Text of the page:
PE Express

NMB in ‘worse position than people realise’

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Nelson Mandela Bay mayor, Retief Odendaal, at the Impofu Dam that is almost completely empty.                                                Photo: supplied
Nelson Mandela Bay mayor, Retief Odendaal, at the Impofu Dam that is almost completely empty. Photo: supplied

We are in a worse position than people realise and if we don’t get good rain this winter, we are in deep trouble.

These are the words of South African Weather Service spokesperson in Nelson Mandela Bay, Garth Sampson, regarding the metro’s ongoing drought.

The past two weeks have seen the Bay’s water system under enormous pressure when several areas were left without water after the demand outweighed the available supply.

The Impofu Dam reached an all-time low of 7.01% of capacity of which 7% is dead storage, the lowest ever since the dam was constructed forty years ago in 1983.

NMBM mayor, Retief Odendaal, said the low dam levels have caused a strain to the system, leading to a supply deficit at Nooitgedacht Water Treatment Works. This led to demand exceeding supply by 20% on one of the days the metro was hit by these outages.

The municipality spent days redirecting water from other areas in an attempt to supply areas that had shortages.

Odendaal has continuously requested residents to reduce demand immediately and urgently since the entire system is under severe pressure.

Although they worked around the clock to replenish the system and affected areas were finally supplied with water again, the dam levels continue to decline at an alarming rate, with levels at the time of going to print standing at just over 14%.

“To make matters worse, the pumps on the barge nearby the intake tower [of the Impofu Dam] will soon reach the riverbed and will need to be moved. The new barge, six kilometres downstream near the dam wall, requires electrical connections before it can be brought online. This will allow the NMBM to draw the last remaining dead storage from this dam,” Odendaal said.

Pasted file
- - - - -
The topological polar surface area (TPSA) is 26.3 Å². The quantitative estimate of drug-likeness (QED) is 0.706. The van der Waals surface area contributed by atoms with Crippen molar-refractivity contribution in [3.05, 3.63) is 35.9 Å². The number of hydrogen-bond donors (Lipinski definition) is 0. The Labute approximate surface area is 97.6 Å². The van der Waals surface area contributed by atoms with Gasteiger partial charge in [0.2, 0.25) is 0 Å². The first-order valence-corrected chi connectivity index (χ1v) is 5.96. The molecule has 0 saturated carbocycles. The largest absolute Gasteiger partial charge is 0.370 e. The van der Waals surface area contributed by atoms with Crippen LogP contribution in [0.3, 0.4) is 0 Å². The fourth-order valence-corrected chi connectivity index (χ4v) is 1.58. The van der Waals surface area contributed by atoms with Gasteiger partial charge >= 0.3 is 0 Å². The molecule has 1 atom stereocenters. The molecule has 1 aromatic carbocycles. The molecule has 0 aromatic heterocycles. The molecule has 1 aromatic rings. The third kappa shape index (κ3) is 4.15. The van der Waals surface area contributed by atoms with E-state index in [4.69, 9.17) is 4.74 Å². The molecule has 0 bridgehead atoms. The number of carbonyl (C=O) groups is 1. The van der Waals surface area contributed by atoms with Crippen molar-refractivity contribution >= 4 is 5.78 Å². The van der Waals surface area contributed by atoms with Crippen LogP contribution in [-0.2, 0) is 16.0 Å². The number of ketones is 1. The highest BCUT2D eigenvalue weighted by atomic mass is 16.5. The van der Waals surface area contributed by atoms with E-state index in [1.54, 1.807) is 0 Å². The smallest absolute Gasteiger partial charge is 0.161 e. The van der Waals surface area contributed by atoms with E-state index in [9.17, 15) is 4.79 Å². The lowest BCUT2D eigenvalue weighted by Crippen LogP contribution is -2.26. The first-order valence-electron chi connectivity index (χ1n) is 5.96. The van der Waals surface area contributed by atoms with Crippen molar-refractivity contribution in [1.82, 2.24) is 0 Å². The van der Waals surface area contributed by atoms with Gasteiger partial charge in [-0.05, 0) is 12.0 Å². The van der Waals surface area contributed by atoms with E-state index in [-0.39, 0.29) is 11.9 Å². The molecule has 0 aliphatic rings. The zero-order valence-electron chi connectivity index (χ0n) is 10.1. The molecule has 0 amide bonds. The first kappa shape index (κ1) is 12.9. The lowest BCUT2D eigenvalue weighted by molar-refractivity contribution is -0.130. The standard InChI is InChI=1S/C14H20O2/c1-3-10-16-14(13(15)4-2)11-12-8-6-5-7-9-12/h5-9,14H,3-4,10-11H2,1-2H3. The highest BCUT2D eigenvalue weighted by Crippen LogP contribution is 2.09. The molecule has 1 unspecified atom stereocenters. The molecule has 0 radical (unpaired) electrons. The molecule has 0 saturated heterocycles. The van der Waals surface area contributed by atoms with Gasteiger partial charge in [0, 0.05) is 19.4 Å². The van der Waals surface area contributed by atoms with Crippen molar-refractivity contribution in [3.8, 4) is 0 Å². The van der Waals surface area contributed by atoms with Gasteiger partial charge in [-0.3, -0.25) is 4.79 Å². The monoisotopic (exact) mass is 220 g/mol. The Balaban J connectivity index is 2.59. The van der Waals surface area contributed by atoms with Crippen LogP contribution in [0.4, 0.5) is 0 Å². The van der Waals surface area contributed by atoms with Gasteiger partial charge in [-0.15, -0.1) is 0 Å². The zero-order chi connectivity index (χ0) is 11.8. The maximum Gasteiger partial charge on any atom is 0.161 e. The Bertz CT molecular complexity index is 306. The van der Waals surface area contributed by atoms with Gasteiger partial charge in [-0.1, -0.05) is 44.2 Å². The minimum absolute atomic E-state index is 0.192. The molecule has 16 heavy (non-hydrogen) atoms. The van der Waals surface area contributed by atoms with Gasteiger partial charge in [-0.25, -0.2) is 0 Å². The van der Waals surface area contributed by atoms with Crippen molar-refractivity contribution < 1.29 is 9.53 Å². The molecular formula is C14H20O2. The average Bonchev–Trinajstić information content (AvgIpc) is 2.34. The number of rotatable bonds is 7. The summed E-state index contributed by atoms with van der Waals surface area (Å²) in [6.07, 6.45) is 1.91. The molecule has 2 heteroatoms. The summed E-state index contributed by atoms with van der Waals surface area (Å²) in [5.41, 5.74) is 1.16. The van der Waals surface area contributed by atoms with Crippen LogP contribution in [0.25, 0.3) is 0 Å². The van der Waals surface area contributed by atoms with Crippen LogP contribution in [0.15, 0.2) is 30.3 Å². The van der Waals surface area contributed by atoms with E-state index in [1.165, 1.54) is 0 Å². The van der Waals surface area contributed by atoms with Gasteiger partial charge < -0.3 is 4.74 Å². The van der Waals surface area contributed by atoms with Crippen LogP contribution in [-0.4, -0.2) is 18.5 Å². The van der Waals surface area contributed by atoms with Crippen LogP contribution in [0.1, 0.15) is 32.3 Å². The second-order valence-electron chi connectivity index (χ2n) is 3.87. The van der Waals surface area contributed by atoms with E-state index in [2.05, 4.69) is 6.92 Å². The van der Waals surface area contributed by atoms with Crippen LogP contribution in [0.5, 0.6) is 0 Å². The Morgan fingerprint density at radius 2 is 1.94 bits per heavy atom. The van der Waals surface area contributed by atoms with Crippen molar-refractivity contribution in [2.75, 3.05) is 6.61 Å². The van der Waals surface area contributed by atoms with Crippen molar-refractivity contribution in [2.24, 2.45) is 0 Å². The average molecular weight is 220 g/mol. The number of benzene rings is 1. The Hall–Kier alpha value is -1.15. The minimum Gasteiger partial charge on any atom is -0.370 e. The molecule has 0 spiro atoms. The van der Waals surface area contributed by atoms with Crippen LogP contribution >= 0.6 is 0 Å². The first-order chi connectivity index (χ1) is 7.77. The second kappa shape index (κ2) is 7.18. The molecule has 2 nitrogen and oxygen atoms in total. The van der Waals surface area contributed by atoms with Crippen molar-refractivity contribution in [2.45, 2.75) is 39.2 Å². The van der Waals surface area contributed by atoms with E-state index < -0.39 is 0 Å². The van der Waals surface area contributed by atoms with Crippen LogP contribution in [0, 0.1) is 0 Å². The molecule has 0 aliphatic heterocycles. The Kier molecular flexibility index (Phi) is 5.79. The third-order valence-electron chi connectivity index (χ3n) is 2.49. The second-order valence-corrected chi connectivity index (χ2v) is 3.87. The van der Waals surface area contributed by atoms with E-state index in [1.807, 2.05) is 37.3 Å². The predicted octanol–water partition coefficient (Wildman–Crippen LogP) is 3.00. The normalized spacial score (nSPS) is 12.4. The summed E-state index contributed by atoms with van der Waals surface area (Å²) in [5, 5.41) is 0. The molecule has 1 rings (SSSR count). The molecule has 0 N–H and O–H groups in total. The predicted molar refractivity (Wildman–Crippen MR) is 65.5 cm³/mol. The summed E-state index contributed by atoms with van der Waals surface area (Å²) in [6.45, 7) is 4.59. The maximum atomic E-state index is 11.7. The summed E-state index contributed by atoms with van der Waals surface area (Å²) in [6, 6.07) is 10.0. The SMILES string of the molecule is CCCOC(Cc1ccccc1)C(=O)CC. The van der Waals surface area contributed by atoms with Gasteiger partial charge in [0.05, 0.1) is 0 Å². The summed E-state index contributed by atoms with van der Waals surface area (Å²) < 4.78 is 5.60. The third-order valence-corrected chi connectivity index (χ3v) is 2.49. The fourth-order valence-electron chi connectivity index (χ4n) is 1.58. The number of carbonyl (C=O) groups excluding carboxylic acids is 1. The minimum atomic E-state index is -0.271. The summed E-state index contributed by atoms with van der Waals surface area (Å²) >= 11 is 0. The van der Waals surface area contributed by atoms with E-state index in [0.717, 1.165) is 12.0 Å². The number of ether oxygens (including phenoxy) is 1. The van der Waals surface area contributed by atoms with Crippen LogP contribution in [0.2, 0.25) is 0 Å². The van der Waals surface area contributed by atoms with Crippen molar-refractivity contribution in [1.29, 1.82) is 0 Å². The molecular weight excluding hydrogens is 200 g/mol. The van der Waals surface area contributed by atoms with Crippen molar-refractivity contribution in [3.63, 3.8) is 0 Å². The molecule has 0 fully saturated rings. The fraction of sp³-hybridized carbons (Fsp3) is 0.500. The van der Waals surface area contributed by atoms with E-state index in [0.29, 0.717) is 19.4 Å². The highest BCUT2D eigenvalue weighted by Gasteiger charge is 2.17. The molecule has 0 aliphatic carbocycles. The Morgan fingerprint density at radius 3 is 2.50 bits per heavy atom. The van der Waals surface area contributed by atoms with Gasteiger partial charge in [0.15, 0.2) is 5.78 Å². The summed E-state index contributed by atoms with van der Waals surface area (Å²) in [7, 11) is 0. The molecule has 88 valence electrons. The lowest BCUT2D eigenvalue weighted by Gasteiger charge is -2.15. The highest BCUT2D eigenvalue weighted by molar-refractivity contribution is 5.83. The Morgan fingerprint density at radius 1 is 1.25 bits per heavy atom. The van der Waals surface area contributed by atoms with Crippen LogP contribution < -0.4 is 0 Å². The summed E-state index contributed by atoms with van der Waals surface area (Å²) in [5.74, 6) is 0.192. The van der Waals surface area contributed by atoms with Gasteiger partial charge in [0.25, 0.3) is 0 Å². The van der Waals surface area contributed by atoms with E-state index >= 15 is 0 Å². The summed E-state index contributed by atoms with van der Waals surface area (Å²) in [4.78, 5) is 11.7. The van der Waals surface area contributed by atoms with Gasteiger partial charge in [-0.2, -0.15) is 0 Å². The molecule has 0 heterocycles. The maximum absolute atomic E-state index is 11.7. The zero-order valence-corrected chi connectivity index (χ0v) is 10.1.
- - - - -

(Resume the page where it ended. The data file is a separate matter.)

He explained that due to the severe drought, the metro cannot meet the water demand of 286 megalitres a day, resulting in water shortages.

“The city’s approved abstraction volume by the Department of Water is only 230 megalitres per day. This has had knock-on effects on reservoir levels at Grassridge and Olifantskop, causing reduced flow to parts of the city, specifically the east-west transfer system,” Odendaal said.

Sampson, known as the Weather Guru, said that the metro needs a minimum of 50 mm rain in 24 hours over most of the Langkloof to make any significant difference. That would then need to include some good follow-up rain to make a long-lasting difference.

“We had slightly above-normal rainfall for 2022, but we need the major events to lift dam levels. I need to highlight the following: Yes, the Gariep Dam is overflowing but what happens in the future when they have a drought?

“Desalination costs a fortune and they are power hungry systems. Where are we going to get power from?

“We must stick to the allocations given by the Department of Water and Sanitation but the problem lies with the public,” Sampson said.

“Although everybody says that they save water, consumption has not dropped in the last two years, except in rainy periods. Unlike Cape Town where the community worked together, the Bay’s public refuse to save water but are very good at pointing fingers and playing the blame game.”

He added that some people buy water tanks to stockpile municipal water, fire hydrants are stolen and water meters are turned back.

“If every household flushed once less a day, that would be saving. If every shopping centre, factory, warehouse or building harvested rain water to use in toilets or production or cleaning, we would see significant saving.

“The seasonal forecast is for above-normal rains. Although a firm believer in it, even if above-normal, if it does not fall so as to provide run off, it does not help. My advice to all is to get an inverter and solar system to overcome Eskom, and get water tanks to harvest rain water,” Sampson emphasised.

“Also, if you don’t read your meter daily and record it, you do not save water. How can you know how much you are saving if you do not know how much you use? This situation has to be taken much more seriously.”

Both Sampson and Odendaal urged residents to stick to the 50 litres per person per day restriction.

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